IBM says it has not given client data to the U.S. government
NEW YORK (Reuters) - International Business Machines Corp (IBM.N) has not relinquished its customers' data to the U.S. government and would challenge any orders to do so, the company said in a blog post on Friday.
The post by the world's largest technology service provider is the latest backlash by a tech company against U.S. electronic surveillance practices, after published reports on Wednesday that alleged the government used websites to break into computers.
"IBM has not provided client data to the NSA or any other government agency under any surveillance program involving the bulk collection of content or metadata," Robert Weber, IBM's senior vice president of legal and regulatory affairs, wrote in the blog post.
"If the U.S. government were to serve a national security order on IBM to obtain data from an enterprise client and impose a gag order that prohibits IBM from notifying that client, IBM will take appropriate steps to challenge the gag order through judicial action or other means," Weber said.
He added that the New York-based company would challenge national security orders to obtain data stored outside the United States and that efforts to access that data should go through recognized legal channels like treaties.
The NSA has "co-opted" more than 140,000 computers since August 2007 to inject them with spying software, according to a slide leaked by former NSA contractor Edward Snowden and published by The Intercept news website on Wednesday.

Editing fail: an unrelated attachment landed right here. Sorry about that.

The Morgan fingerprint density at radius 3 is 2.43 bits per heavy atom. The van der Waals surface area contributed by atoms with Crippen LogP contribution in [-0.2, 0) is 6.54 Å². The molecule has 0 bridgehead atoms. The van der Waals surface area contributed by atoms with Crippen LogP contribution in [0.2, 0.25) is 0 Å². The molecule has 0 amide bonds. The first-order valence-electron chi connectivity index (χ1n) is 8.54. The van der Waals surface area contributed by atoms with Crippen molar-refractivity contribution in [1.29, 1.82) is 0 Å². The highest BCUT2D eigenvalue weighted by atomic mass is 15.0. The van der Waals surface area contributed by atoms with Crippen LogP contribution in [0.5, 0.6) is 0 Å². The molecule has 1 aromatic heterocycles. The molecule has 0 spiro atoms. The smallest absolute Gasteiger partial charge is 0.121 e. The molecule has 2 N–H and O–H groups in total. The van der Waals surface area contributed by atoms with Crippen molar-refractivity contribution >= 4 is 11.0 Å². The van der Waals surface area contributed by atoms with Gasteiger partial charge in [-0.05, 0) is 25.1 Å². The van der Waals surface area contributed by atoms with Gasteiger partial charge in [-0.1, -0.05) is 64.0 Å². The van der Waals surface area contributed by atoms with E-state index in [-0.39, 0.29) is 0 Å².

In a statement, the NSA said the reports were "inaccurate" and said it does not target users of global Internet services without appropriate legal authority.
"Reports of indiscriminate computer exploitation operations are simply false," the agency said.
IBM is one of several U.S. tech companies hit by the growing government spying scandal. Its sales to China fell by 20 percent in the second half of last year as Beijing encouraged state- owned companies to buy China-branded products on fears of U.S. government spying.
In the post, Weber also called for greater transparency and a robust debate about government surveillance.
"Data is the next great natural resource, with the potential to improve lives and transform institutions for the better. However, establishing and maintaining the public's trust in new technologies is essential," he wrote.
On Thursday, Facebook Inc (FB.O) Chief Executive Mark Zuckerberg also blasted the U.S. government's electronic spying.
"When our engineers work tirelessly to improve security, we imagine we're protecting you against criminals, not our own government," Zuckerberg said in a post on his personal Facebook page.
The documents showed that the NSA impersonated Facebook web pages in order to gather information from targets. When those people thought they were logging into Facebook, they were actually communicating with the NSA. The agency then used malicious code on the fake page to break into the targets' computers and remove data from them.
The agency rejected the reports and declined impersonating any U.S. company websites.
(Reporting by Marina Lopes; Editing by Leslie Adler)
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